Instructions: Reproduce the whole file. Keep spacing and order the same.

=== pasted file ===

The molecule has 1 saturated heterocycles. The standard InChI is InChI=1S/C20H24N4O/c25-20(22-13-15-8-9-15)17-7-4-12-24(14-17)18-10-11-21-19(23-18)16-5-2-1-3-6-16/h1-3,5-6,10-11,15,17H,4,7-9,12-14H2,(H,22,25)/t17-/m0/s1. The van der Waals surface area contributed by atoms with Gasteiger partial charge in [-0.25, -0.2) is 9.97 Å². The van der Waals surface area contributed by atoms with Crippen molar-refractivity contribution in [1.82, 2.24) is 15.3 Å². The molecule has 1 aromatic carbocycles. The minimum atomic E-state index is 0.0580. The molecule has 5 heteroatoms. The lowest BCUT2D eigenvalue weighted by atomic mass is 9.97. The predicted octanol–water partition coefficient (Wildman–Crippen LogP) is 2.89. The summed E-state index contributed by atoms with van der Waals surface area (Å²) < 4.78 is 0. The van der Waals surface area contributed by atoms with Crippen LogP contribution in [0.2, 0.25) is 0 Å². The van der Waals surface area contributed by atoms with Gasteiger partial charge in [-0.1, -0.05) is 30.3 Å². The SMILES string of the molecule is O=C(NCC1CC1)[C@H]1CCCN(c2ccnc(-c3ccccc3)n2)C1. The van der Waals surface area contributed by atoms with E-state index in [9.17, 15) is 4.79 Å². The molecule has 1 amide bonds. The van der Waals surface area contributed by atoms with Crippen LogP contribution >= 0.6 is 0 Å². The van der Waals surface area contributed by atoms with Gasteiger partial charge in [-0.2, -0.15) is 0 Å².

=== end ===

The molecule has 1 saturated heterocycles. The standard InChI is InChI=1S/C20H24N4O/c25-20(22-13-15-8-9-15)17-7-4-12-24(14-17)18-10-11-21-19(23-18)16-5-2-1-3-6-16/h1-3,5-6,10-11,15,17H,4,7-9,12-14H2,(H,22,25)/t17-/m0/s1. The van der Waals surface area contributed by atoms with Gasteiger partial charge in [-0.25, -0.2) is 9.97 Å². The van der Waals surface area contributed by atoms with Crippen molar-refractivity contribution in [1.82, 2.24) is 15.3 Å². The molecule has 1 aromatic carbocycles. The minimum atomic E-state index is 0.0580. The molecule has 5 heteroatoms. The lowest BCUT2D eigenvalue weighted by atomic mass is 9.97. The predicted octanol–water partition coefficient (Wildman–Crippen LogP) is 2.89. The summed E-state index contributed by atoms with van der Waals surface area (Å²) < 4.78 is 0. The van der Waals surface area contributed by atoms with Crippen LogP contribution in [0.2, 0.25) is 0 Å². The van der Waals surface area contributed by atoms with Gasteiger partial charge in [-0.1, -0.05) is 30.3 Å². The SMILES string of the molecule is O=C(NCC1CC1)[C@H]1CCCN(c2ccnc(-c3ccccc3)n2)C1. The van der Waals surface area contributed by atoms with E-state index in [9.17, 15) is 4.79 Å². The molecule has 1 amide bonds. The van der Waals surface area contributed by atoms with Crippen LogP contribution >= 0.6 is 0 Å². The van der Waals surface area contributed by atoms with Gasteiger partial charge in [-0.2, -0.15) is 0 Å².